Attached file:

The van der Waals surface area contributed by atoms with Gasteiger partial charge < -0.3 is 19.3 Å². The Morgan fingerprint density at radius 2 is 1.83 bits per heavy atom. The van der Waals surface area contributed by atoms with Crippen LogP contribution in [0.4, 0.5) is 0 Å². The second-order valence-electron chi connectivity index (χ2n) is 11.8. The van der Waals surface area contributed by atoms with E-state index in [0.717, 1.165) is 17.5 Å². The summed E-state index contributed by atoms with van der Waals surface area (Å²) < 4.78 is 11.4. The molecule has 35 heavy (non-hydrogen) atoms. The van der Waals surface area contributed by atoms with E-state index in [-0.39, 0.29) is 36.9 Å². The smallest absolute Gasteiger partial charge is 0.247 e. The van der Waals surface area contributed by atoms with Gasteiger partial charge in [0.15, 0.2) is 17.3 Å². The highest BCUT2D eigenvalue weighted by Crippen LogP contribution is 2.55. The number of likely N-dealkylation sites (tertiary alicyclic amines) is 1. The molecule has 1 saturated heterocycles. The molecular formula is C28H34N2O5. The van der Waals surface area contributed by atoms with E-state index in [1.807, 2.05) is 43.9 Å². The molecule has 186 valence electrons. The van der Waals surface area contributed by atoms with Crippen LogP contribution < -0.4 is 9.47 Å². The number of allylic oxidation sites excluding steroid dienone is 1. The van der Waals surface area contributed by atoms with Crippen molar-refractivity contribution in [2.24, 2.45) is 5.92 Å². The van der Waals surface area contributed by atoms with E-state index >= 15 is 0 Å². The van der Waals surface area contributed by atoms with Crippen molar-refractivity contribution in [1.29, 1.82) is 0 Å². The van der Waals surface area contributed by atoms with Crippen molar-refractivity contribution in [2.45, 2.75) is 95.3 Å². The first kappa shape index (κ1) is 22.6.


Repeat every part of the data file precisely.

The van der Waals surface area contributed by atoms with Gasteiger partial charge < -0.3 is 19.3 Å². The Morgan fingerprint density at radius 2 is 1.83 bits per heavy atom. The van der Waals surface area contributed by atoms with Crippen LogP contribution in [0.4, 0.5) is 0 Å². The second-order valence-electron chi connectivity index (χ2n) is 11.8. The van der Waals surface area contributed by atoms with E-state index in [0.717, 1.165) is 17.5 Å². The summed E-state index contributed by atoms with van der Waals surface area (Å²) < 4.78 is 11.4. The molecule has 35 heavy (non-hydrogen) atoms. The van der Waals surface area contributed by atoms with E-state index in [-0.39, 0.29) is 36.9 Å². The smallest absolute Gasteiger partial charge is 0.247 e. The van der Waals surface area contributed by atoms with Gasteiger partial charge in [0.15, 0.2) is 17.3 Å². The highest BCUT2D eigenvalue weighted by Crippen LogP contribution is 2.55. The number of likely N-dealkylation sites (tertiary alicyclic amines) is 1. The molecule has 1 saturated heterocycles. The molecular formula is C28H34N2O5. The van der Waals surface area contributed by atoms with E-state index in [1.807, 2.05) is 43.9 Å². The molecule has 186 valence electrons. The van der Waals surface area contributed by atoms with Crippen LogP contribution < -0.4 is 9.47 Å². The number of allylic oxidation sites excluding steroid dienone is 1. The van der Waals surface area contributed by atoms with Crippen molar-refractivity contribution in [2.24, 2.45) is 5.92 Å². The van der Waals surface area contributed by atoms with E-state index >= 15 is 0 Å². The van der Waals surface area contributed by atoms with Crippen molar-refractivity contribution in [1.29, 1.82) is 0 Å². The van der Waals surface area contributed by atoms with Crippen molar-refractivity contribution in [2.45, 2.75) is 95.3 Å². The first kappa shape index (κ1) is 22.6.